ing with a stupid etiquette by wishing our compan
ions in the vale " many happy returns of the day,"
the most unlucky day probably of their lives. Is it
irony or what T Democritus and Heraditua may set
u Fur some iimal lauyh anil some must weep,
Thus ruus the world away."
But this is the birthday of our King, an exceptional
case, for if from the infinite motes of humanity's dusk
which hover round us and come and go like gnats on
a summer evening, the wise and benilicient ruler of a
people shines out a brilliant particle, prince, patri
arch, protector, and " anointed of the Lord," we
have an event to remember and a cause to celebrate,
"As law aud gospel both determine,
All virtues dwell iu royal ermine."
It behooves all true meu, from the ornate and pon
derous Gazetteer iu his sanctum to the humble tide
waiter on the wharf, to put ou a clean shirt and try
to look respectable as long as possible, avoiding
white cassimere garments if prone to temptation and
exuberant zeal, and so with music from the band,
leud cheerful acclamation to all congratulatory offer
ings, " Give beauty to the sun and pleasure to the day,"
singing '"God save the King " in chorus.
The programme reads , "Serenade by Starlight '
by the Hilo baud, meet at the wharTat 94 o'clock p.m.
Kaclrg to comineuoo at 10 a. m. Gun fires from
Htubb and T'wisl. 1st race double canoes, 2 miles ;
prize 10 : 2nd race, whaleboats, 2 miles, prize 15:
brd race single canoes. 2 miles, prize $10 : 4th race,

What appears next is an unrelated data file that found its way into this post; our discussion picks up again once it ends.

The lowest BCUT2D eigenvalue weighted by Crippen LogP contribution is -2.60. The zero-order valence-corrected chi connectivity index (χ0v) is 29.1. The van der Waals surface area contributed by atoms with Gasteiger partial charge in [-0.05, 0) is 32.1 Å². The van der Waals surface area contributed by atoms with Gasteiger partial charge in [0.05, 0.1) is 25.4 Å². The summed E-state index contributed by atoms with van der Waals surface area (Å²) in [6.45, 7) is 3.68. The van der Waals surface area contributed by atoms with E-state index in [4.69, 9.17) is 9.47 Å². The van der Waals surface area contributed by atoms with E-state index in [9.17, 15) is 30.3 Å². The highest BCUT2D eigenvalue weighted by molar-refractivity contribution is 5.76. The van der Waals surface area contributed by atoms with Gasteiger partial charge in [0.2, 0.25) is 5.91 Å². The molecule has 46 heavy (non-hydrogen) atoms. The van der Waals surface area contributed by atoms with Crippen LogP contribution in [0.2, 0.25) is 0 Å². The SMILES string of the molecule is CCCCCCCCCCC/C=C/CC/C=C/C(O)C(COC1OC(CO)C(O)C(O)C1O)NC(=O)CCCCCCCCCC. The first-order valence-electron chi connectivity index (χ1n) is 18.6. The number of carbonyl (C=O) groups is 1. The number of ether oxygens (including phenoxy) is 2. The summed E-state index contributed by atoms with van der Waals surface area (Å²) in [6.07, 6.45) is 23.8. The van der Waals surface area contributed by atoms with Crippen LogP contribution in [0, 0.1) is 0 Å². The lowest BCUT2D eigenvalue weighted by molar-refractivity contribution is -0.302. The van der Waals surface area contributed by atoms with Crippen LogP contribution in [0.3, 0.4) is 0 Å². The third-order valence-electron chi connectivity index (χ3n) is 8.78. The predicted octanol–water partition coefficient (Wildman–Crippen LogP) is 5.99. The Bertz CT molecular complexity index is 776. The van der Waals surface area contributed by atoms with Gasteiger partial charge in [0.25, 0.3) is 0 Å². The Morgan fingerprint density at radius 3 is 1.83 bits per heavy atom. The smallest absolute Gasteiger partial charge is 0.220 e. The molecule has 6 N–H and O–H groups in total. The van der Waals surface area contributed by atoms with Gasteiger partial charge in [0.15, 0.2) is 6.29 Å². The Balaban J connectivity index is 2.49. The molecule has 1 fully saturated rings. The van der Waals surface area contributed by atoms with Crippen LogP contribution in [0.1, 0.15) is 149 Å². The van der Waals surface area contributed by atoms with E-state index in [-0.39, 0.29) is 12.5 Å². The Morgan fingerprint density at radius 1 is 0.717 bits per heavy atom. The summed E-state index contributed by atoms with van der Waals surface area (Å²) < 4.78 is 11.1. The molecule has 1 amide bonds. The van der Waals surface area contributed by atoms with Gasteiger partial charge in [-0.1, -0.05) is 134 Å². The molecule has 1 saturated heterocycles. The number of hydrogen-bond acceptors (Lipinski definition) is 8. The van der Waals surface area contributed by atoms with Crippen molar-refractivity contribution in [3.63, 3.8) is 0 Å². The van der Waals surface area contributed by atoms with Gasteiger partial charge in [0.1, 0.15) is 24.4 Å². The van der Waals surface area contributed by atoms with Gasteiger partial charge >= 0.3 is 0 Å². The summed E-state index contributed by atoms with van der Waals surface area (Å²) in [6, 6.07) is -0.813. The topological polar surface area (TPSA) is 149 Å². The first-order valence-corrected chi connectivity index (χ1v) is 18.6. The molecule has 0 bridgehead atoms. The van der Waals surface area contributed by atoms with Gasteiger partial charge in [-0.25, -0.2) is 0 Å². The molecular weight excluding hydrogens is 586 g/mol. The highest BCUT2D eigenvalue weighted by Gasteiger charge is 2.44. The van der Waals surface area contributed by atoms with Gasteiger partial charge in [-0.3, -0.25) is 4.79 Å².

shore boats, prize $1U ; 0th, foot races for what may
be left in the bag, with or without umbrellas, open
to clergy, law and laity provided they run square: 6th
race any strictly impromptu contention not known
in the l'eual Code. And so I leave you until the
future has become the past, when I will resume my
" The day went down and the darkness
Fell I'ro'm the wings of the night."
Deo. 12. Citizens passed a quiet night and male
factors remained in their rooms. I think we may
look upon tbe 11th as a success, as it was really a
very pleasant day. The morning came with showers
which cooled the earth, liy 10 a. m. the sun was
sun was shining brightly whilst a pleasant breeze
came in from the sea tempering the atmosphere
to a nicety. Every one looked pleasant and in good
humor, and everybody was ou band. At
the first guu gracefully tired by Sir Thomas Spen
cer, Kt., away went five double canoes and got
along without any hitch or mishap and were anx
iously watched by many hundreds of spectators.
The winner made the distance in 19 minutes, 2nd
eanoe almost even and 3rd close behind a beauti
lul race splendidly coutested.
Then came to the scratch, six whale boats, and
they also got off capitally, and the winner passed the
line in 20 minutes, but there occurred an amicable
dispute as to the right of pushing, which the direct
ors soon settled by ordering the race over again,
which satisfied everybody, and the second race was
as good as the first.
Next came up seven tingle canoes with some brave
old veterans girded in the loins and plucky to tbe
back bone. This race was paddled in 10 minutes,
and the last man as he came in made a graceful bow
to the populace on shore, Bhowrog that his pride
wasn't a bit hurt.
Pour shore boats followed the canoes, but with
very unequal results. At one period of the race
there seemed to be a faux pas somewhere, but the
black boat won in a canter, notwithstanding Mr.
William Itagsdale's presence in the stern sheets of
a green clipper which came in last. It is supposed
that Mr. Kagsdale misunderstood the conditions of
the race and got the idea somehow that the last boat
in took the' laurel. It is easy to see how in such a
case Mr. Ragsdale's characteristic intelligence and
legal attainments and resources must have triumphed
-aud this may explain the Blight hihia which oc
curred at too great a distance for correct observation.
We all feel sorry for him.